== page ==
Another argument that is often used is that “the body has ways of stopping these things”. This is not necessarily true. Your attacker may try to put it in your mind that you must have wanted it or you would have not let it happen. The truth is, we can have our vulnerabilities exploited, which results in the attacker winning. This doesn’t mean that there’s anything wrong with you.

Yes, it can still be sexual assault if the perpetrator is female.

There’s this myth that women can’t be rapists – and it’s important that you realize that is entirely untrue. Any sexual conduct that is forced on you is rape, whether the perpetrator was a man or a woman. There have been cases reported where a man is taken advantage of by a woman – but these don’t get as much attention because there’s this misconception that “women can’t rape”. A woman can most certainly rape a man or another woman, even if there was no penetration involved, from either party.

You have the right to seek help.

Unfortunately, in many instances, nothing can be done about sexual assault, as the victim will feel that they are unable to seek help until long after any evidence is gone. Generally speaking, in instances of a man sexually assaulting a woman, there is about a 48-hour window in which you can have a “rape kit” performed, and yield accurate results. In instances where the perpetrator is a female, your window may be even smaller, so it’s important that you act as soon as possible.

In my personal experience, I wasn’t ready to tell anyone what happened until almost a year later. Obviously, this was too late to prosecute the person who assaulted me. However, I was able to open up to a police officer and make a report against the person – and found out that it wasn’t his first offense. If a report is filed, the authorities are more likely to take future accusations seriously, and while you may never get your own justice, you could be helping to save someone else.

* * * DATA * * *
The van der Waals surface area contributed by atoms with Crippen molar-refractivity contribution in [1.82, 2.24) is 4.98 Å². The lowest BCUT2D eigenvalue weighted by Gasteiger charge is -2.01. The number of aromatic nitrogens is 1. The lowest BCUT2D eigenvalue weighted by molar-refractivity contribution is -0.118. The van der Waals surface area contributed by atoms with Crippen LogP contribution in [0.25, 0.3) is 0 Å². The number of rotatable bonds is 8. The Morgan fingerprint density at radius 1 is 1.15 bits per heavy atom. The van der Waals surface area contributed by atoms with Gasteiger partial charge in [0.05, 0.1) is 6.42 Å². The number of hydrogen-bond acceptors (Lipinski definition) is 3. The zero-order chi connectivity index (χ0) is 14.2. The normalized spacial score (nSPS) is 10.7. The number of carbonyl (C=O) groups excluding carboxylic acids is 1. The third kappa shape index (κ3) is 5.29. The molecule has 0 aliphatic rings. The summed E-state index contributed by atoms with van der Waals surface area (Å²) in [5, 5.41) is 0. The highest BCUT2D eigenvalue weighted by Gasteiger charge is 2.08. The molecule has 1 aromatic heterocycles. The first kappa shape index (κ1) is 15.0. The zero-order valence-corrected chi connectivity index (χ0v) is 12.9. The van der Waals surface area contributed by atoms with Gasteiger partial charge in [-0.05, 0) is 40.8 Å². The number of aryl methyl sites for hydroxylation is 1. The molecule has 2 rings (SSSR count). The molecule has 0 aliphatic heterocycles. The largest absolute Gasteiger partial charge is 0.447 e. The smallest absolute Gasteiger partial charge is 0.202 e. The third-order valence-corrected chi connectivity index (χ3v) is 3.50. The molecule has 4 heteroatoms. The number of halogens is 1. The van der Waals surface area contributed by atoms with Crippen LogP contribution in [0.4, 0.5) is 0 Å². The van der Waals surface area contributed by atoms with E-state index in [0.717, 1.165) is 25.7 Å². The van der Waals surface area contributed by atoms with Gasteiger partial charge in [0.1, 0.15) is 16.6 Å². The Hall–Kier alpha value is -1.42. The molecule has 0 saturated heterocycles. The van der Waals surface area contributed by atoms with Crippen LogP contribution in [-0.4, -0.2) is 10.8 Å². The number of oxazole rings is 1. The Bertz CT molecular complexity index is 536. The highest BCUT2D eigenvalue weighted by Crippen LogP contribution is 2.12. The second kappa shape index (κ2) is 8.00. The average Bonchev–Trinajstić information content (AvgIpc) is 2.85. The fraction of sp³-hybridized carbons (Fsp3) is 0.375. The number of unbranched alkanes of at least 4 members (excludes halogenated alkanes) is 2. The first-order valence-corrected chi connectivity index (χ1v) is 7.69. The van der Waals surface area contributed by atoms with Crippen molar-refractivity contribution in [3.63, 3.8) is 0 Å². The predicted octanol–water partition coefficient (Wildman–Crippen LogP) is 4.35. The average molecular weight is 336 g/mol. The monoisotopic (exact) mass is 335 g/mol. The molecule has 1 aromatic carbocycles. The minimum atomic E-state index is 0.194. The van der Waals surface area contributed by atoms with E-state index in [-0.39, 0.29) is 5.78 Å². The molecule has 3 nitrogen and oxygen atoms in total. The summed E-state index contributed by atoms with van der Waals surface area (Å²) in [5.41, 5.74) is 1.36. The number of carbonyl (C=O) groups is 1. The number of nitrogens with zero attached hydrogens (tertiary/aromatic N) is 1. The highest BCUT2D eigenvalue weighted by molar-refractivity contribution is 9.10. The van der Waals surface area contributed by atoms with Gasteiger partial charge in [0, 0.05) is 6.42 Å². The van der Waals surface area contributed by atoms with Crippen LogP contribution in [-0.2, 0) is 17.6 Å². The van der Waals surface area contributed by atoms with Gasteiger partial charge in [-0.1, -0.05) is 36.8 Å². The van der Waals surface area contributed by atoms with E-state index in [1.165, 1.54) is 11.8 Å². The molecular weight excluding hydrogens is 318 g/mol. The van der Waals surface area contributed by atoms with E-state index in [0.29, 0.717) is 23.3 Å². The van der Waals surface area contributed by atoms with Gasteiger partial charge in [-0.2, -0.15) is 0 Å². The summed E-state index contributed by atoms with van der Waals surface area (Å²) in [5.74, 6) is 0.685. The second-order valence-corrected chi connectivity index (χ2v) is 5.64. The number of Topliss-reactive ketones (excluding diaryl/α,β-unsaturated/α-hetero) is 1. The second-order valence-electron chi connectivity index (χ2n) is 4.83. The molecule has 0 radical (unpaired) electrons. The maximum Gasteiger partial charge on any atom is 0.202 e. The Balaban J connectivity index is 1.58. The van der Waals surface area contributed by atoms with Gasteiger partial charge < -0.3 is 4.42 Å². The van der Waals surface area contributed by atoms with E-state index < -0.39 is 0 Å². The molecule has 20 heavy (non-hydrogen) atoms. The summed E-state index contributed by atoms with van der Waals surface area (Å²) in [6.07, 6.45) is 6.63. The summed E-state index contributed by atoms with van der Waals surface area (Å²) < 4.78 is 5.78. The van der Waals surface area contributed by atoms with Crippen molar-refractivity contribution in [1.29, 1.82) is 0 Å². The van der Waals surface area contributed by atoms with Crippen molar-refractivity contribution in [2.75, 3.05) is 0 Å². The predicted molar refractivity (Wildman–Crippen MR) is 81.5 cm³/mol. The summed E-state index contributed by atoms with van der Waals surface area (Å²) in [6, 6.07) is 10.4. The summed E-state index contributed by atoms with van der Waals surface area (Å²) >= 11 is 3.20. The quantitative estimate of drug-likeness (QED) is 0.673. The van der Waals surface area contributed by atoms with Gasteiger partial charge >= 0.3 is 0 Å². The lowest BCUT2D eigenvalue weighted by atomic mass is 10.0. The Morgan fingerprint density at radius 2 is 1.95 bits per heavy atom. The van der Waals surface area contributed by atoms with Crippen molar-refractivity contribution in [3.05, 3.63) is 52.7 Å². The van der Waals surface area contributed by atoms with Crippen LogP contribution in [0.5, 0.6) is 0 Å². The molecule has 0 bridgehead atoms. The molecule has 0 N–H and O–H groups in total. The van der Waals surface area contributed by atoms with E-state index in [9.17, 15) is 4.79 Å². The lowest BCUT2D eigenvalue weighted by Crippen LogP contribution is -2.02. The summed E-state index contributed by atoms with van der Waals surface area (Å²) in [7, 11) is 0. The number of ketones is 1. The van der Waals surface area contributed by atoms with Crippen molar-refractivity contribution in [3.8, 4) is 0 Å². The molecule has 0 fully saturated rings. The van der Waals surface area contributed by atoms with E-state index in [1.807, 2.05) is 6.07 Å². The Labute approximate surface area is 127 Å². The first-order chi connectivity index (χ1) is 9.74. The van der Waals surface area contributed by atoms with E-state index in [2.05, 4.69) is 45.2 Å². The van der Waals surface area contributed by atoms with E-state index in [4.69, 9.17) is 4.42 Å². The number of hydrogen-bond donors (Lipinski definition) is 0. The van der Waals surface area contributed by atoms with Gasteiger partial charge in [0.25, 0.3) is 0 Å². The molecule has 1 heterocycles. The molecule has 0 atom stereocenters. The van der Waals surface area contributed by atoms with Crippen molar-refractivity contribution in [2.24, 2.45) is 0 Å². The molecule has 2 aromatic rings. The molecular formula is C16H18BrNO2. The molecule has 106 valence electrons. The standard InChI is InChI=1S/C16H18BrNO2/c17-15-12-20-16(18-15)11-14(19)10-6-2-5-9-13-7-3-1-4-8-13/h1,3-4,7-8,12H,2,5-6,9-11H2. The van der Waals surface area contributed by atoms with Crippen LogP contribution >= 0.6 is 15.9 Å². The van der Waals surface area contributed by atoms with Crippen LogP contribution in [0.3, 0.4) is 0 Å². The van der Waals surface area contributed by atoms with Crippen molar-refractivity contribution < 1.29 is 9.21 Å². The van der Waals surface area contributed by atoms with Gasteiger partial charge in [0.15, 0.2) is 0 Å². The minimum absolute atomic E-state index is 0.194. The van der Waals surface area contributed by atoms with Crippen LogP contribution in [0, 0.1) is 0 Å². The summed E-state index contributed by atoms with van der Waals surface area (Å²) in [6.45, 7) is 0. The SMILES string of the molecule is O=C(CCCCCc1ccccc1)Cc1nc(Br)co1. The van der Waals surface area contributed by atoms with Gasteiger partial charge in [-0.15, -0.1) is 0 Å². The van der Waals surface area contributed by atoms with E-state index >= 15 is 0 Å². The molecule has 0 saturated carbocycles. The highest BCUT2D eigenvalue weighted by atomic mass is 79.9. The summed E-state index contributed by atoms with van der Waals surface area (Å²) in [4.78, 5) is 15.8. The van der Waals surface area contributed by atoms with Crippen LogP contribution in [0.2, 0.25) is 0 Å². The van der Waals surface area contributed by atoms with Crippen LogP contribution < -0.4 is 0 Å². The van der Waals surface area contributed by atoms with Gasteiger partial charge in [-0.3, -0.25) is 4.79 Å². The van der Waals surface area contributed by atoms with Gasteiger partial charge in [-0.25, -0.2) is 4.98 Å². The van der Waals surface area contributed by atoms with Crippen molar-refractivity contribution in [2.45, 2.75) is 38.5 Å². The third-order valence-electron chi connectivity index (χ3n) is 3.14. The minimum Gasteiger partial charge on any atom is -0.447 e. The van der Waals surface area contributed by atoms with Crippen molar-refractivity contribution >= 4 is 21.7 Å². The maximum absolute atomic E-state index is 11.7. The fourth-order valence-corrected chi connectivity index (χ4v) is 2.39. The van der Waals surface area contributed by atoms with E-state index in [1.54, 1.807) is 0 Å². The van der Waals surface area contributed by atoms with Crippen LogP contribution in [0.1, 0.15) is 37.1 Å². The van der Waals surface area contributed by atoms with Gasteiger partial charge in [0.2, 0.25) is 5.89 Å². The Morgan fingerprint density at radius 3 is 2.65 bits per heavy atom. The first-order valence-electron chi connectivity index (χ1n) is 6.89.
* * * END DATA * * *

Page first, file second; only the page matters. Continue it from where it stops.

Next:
You deserve better.

If the person who is (or was) performing the sexual assault on you is a friend, family, or lover – you have the right to terminate the relationship. You don’t owe them an explanation. They don’t deserve to be in your life if they can’t treat you with respect.

No person who truly loves you would put you through the trauma of sexual assault, even if you are married or committed to them. If they loved you, they wouldn’t have done it, and they wouldn’t even consider doing it. There is no such thing as a basic animal instinct that prevents us from knowing right from wrong.

You are not doomed to be “a victim” for the rest of your life.

Certainly, there will be a period of time where you feel that you have had a piece of yourself stolen from you. This is a completely natural response to a traumatic situation. However, you don’t have to live in that place for the rest of your life – you can move forward and regain control of your life.

One of the first steps you’ll need to do in order to stop being a “victim” and start being a “survivor” is to talk to someone about it. Trust me, I know it can be hard, especially if the trauma is still fresh – but the sooner you tell someone, the more likely they can help you. I waited to tell, and the problem continued for months – causing further agony. If I had spoken up sooner, someone could have helped me put a stop to it.

If you have been assaulted…

I invite you to share your story with me. If you would prefer to remain anonymous, you can submit an anonymous comment on this page and I will personally respond to it. I have been through this and I know how hard it can be. But you are beautiful, you are loved, and you deserve to be a Survivor.